This week I learned of an exciting new project called Out the Mouths of Babes, with a focus on giving voice to those we talk so much about, but hear so little from. The following is an interview with the project’s creator, a young man named Brandon Greene.
What are the goals of your project?
The goals of the Out the Mouths of Babes are three-fold:
- to increase student voice in the education space,
- to develop a passion for creative expression and civic engagement,
- to give students a single hub where they can discuss and read news, opinions, reviews and other pieces by student journalists all around the country that directly correlate to their experience thus creating a pipeline of future journalists commentators, etc.
Why do you think student voices are important today?
I think that student voices are important because in the current education dialogue we often see discussions about ways to change the system -- and thus ways to directly change the educational experience of students -- but we rarely ever hear from students. There are a lot of organizations with good intentions extolling the mantra that adults should come second and that we should act in ways that are best for students, while at the same time largely ignoring those students. A prime example of this, I felt, was the huge NBC Education Nation talk, which largely relegated students to a secondary or even non-existent status.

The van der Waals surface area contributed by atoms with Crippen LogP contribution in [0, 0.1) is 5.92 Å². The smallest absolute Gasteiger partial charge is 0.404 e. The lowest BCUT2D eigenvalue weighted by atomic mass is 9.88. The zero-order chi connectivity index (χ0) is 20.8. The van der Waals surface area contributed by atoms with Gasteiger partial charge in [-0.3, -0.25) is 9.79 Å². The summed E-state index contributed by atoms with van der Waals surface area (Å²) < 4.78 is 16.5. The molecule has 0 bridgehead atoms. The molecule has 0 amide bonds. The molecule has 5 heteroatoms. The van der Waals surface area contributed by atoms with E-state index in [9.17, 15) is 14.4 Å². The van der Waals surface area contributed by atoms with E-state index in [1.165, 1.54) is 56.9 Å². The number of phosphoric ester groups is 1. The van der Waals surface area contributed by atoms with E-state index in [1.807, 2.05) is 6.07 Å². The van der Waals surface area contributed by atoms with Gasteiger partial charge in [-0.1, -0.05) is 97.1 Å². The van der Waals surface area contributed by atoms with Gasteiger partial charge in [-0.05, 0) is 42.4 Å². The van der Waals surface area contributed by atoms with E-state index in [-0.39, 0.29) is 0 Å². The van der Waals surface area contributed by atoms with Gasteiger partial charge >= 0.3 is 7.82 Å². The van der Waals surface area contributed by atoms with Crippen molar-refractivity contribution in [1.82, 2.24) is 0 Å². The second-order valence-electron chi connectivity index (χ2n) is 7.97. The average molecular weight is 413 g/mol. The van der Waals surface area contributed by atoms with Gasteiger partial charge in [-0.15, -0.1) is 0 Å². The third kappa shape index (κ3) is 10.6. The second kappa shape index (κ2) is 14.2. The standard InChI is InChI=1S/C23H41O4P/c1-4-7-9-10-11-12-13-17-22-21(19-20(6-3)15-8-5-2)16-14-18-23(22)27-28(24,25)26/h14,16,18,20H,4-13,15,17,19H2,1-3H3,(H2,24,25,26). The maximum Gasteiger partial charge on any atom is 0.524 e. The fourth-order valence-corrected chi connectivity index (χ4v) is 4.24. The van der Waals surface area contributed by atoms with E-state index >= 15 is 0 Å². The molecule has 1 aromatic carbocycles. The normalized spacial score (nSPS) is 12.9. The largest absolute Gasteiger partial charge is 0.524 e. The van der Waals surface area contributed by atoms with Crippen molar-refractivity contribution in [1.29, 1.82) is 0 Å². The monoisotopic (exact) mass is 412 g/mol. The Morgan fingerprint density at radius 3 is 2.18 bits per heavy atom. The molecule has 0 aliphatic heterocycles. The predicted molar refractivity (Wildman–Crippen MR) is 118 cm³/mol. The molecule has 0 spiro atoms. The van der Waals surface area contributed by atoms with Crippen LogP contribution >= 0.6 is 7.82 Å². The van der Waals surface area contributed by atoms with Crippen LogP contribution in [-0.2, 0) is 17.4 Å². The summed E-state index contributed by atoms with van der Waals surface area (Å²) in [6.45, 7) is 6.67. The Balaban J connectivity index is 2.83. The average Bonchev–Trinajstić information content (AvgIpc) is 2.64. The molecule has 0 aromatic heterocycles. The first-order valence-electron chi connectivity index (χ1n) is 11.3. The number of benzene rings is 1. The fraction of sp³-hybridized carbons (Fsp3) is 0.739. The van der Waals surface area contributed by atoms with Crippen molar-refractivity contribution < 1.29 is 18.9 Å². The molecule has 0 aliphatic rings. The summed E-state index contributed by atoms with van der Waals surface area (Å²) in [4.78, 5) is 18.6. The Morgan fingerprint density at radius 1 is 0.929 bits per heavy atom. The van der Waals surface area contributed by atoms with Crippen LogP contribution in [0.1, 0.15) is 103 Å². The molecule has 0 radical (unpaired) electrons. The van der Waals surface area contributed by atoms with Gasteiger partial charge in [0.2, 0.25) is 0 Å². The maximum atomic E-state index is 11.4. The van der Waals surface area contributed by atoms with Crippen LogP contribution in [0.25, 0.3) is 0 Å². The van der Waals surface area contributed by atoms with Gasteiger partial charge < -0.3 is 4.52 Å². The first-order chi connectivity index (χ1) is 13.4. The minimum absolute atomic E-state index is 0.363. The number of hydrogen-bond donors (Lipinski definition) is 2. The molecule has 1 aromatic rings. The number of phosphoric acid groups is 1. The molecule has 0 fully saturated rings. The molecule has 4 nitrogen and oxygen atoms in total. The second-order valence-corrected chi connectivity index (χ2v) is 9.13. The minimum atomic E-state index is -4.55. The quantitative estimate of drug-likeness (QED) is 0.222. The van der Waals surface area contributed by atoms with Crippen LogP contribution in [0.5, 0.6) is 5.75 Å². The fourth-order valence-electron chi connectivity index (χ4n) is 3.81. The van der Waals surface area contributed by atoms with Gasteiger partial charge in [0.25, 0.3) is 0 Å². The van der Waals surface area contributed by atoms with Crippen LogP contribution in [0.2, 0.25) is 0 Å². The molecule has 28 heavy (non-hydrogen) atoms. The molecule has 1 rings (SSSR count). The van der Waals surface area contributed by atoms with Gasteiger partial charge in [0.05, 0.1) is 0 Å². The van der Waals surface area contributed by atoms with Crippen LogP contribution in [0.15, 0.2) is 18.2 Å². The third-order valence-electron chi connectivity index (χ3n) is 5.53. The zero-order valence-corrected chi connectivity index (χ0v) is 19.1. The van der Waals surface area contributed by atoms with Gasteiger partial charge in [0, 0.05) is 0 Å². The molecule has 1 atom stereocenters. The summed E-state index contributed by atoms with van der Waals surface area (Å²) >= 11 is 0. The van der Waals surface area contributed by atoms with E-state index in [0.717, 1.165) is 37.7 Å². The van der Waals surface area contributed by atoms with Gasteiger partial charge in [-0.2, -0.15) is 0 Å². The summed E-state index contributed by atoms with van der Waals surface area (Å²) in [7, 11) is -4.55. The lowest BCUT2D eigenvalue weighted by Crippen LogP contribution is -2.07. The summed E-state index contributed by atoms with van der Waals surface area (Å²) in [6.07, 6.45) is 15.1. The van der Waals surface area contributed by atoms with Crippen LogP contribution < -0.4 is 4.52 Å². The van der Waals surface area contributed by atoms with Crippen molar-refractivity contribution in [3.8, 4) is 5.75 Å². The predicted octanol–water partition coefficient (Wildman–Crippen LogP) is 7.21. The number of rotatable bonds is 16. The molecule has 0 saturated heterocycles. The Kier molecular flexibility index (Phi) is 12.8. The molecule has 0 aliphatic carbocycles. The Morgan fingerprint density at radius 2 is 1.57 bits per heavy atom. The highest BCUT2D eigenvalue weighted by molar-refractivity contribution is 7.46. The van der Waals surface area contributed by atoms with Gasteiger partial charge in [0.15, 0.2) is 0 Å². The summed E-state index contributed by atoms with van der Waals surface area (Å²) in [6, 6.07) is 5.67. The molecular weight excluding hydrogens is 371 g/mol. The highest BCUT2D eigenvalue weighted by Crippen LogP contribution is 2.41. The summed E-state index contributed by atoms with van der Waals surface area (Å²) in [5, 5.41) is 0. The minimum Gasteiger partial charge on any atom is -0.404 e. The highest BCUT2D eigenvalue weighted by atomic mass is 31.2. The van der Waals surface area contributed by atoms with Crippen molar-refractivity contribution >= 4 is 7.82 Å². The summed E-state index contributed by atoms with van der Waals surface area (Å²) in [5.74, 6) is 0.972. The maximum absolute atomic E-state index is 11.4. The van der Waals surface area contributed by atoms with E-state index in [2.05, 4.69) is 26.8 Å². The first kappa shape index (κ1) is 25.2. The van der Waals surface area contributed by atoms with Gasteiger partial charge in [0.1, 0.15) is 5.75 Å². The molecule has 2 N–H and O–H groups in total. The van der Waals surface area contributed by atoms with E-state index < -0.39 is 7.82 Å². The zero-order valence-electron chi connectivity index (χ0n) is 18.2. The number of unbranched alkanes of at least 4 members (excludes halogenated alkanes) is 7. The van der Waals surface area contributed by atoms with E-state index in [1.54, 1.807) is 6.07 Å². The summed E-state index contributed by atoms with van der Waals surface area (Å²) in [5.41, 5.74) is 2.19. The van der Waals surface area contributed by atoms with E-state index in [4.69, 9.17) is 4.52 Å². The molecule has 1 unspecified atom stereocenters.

Students like Nikhil Goyal and others have shown that they can and should have a seat at the table. It is my hope that through Out the Mouths of Babes, we see just as many Nikhil Goyals as we see adult education writers.
To truly transform or at least improve our educational system we need to hear from all parties involved, and we need to really listen.